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Ontario Has Failed To Provide Adequate Resources For Mental Illness

There is an election in Ontario this year and this is one issue that the incumbent Liberals need to be grilled about.

01/24/2018 09:19 EST | Updated 01/24/2018 09:27 EST

An unpublished Federal Department of Justice study released only through Freedom of Information provisions and two recent research studies explain why the abysmal treatment we see for the mentally ill rest with governments, particularly in Ontario.

A paper entitled "The Mentally Ill: How They Became Enmeshed in the Criminal Justice System and How We Might Get Them Out" by Justice Richard D Schneider outlines why so many people with mental illness wind up in jail when they should not be there. Schneider presided over the mental health court in Toronto. The main fault, he says, rests with the Ontario Mental Health Act and the provisions for involuntary treatment.

Under the current legislation, someone who is exhibiting all the signs of illness, listening to the voices of Martians in his head while denying he is ill, cannot be hospitalized without consent. Neither the police nor the Justice of the Peace will help hospitalize that person if they do not believe there is "clear evidence that he is dangerous to himself or others." And, even if he is admitted, he is "discharged before he is stable" and "his condition deteriorates."

But, as Schneider says, if he punches a policeman when the family calls them for help and he is charged with assault, he will be remanded for a psychiatric evaluation by the courts because he will likely appear totally disorganized and ill. He will then remain in hospital and be stabilized until his trial so that he will be mentally well enough to participate and understand the proceedings. At his trial, he will be found Not Criminally Responsible at the time the offence took place, and he will then be sentenced to treatment; treatment that he should have received months or even years earlier when his family first attempted that.

As Schneider says, treatment in a forensic system is far more costly than in a civil system. "One learned colleague suggested," he said, "that up to 20 civil patients would have been accommodated and treated in the bed space allocated to a single forensic patient."

Thus, we have a situation where those with mental illness are over-represented in the criminal justice system, and that representation has more than doubled between 1997 and 2008. A recent one day snapshot, Schneider says, found that 63 per cent of female Federal inmates were prescribed psychotropic medications.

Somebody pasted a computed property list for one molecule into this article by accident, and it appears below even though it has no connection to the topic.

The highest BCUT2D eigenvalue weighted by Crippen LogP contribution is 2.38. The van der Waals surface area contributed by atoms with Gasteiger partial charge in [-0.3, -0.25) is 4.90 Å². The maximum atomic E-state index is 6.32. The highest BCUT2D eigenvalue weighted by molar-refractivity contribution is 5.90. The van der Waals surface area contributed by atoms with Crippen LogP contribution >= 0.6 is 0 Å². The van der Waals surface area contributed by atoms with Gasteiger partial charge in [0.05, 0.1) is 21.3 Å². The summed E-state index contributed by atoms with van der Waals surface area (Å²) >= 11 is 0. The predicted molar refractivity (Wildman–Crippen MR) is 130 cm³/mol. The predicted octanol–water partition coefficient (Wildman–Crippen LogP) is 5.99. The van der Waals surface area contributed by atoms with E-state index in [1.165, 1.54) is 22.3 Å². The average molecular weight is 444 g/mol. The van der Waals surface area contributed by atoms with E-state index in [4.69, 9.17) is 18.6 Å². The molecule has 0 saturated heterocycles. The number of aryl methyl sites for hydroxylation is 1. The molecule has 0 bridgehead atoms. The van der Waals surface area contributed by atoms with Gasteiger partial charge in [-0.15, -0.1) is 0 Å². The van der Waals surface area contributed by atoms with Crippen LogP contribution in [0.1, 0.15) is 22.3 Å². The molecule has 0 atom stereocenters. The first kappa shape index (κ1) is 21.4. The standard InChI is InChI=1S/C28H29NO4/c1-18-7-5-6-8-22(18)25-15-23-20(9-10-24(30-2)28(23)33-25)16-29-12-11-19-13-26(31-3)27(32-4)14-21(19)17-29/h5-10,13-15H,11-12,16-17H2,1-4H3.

The 1967 Ontario Mental Health Act allowed for someone to be admitted to hospital involuntarily if they were suffering from a mental disorder severe enough to warrant treatment in hospital for their own or others safety, and they could be held for one month. That was changed in 1978 thanks to the civil libertarians to involuntary treatment only if the person had threatened or attempted to do harm to himself or others. The time held was lowered to 14 days.

Further, the 1967 Act considered that hospitalization meant treatment, and people being held were treated. That changed in 1978, and someone could be held involuntarily but they did not have to agree to treatment. As Schneider said, "If the individual is not seen as dangerous to himself or others he is free to roam the streets 'madder than a hatter.'" And, in many cases, the person will come into conflict with the law and wind up in the vastly more expensive forensic psychiatric system.

Attempts have been made to change the Mental Health Act in Ontario. That was one of the recommendations of the 2008 all party Select Committee on Mental Health and Addictions Report. Recommendation 21 in that report states that the Ontario government should set up a task force within one year to "investigate and propose changes to Ontario's mental health legislation and policy pertaining to involuntary admission and treatment."

It is 2018, and the Liberal government still has not acted.

The members of the Select Committee also commented that they were impressed with the British Columbia Mental Health Act, which they considered superior. Sadly, some groups in B.C. are trying to change that act to make it more like the Ontario Act, while others are defending it, myself included.

Schneider also talks about the lack of proper funding for mental illness treatment. That was the subject of two recent research reports in the Canadian Journal of Psychiatry. The first "Public Expenditures for Mental Health Services in Canadian Provinces," looked at provincial spending between 2003 and 2013. What they found was that, "Nationally, the portion of total public spending on health that was spent on mental health decreased from FY 2003 to FY 2013 from 5.4 per cent to 4.9 per cent."

The second paper called "Temporal Trends in Mental Health Service Utilization across Outpatient and Acute Care Sectors: A Population-Based Study from 2006 to 2014," found that in Ontario, "The increasing acute care service use coupled with the reduction in outpatient visits suggest, overall, an increase in demand for mental health care that is not being met in ambulatory care settings."

There is an election in Ontario this year and this is one issue that the incumbent Liberals need to be grilled about.

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